“Every story matters because it contributes to understanding that range of experiences that we want to communicate in a balanced way to decision-makers,” explains Schurer. “With the context provided through BoI studies, HTA bodies and payers can make more informed decisions that will ultimately lead to better outcomes for patients, getting the right, most effective care for them.”
Marieke Schurer, principal insight analyst, HEOR at Lumanity
Marieke completed a master’s degree in Health Care Management at the Erasmus University Rotterdam in the Netherlands and has a background in biomedical sciences.
She is a passionate qualitative researcher who joined Lumanity (legacy BresMed) in 2014. Marieke has experience in a range of different research methods that she employs in patient-focused research, to ensure the patient voice is heard in HTA and the wider HEOR setting.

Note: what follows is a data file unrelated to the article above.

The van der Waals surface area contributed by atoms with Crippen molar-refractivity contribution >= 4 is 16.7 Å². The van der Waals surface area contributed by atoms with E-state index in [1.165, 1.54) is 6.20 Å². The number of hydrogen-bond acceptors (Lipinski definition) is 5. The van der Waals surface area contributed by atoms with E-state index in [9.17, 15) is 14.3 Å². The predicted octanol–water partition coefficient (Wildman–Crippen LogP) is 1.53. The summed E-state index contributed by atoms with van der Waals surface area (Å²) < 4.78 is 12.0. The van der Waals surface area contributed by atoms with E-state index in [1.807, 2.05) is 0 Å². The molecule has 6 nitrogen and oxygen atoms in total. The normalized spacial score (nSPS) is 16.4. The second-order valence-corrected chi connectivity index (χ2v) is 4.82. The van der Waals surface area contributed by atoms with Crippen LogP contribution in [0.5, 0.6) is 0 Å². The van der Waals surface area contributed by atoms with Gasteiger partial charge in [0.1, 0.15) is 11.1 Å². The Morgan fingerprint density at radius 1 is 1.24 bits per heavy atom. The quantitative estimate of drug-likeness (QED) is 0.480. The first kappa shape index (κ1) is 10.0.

Ann-Marie Chapman, head of insight, HEOR at Lumanity
Ann-Marie joined the company in 2014, when the company was known as BresMed, and has over 18 years of experience in health economics and outcomes research across the consultancy, pharmaceutical, and medical technology industries.
Ann-Marie has wide-ranging experience in supporting health technology assessment submissions, new product implementation, and stakeholder engagement with appropriate value messages.
Lumanity applies incisive thinking and decisive action to cut through complex situations and deliver transformative outcomes to accelerate and optimise access to medical advances. By transforming data and information into real world insights and evidence, Lumanity powers successful commercialisation and empowers patients, providers, payers, and regulators to take timely and decisive action.
With offices in North America, the United Kingdom, the European Union, and Asia, and work conducted in over 50 countries, its 1,200+ experts work with nearly all the top pharmaceutical companies and more than 100 biotech companies around the world. Turning aspiration into reality, Lumanity supports over 50 payer submissions across 20+ countries, launch readiness and commercialisation of 80 brands and new indications, and numerous award-winning product campaigns every year.
For more information on Lumanity, please visit lumanity.com and connect with them on Twitter and LinkedIn.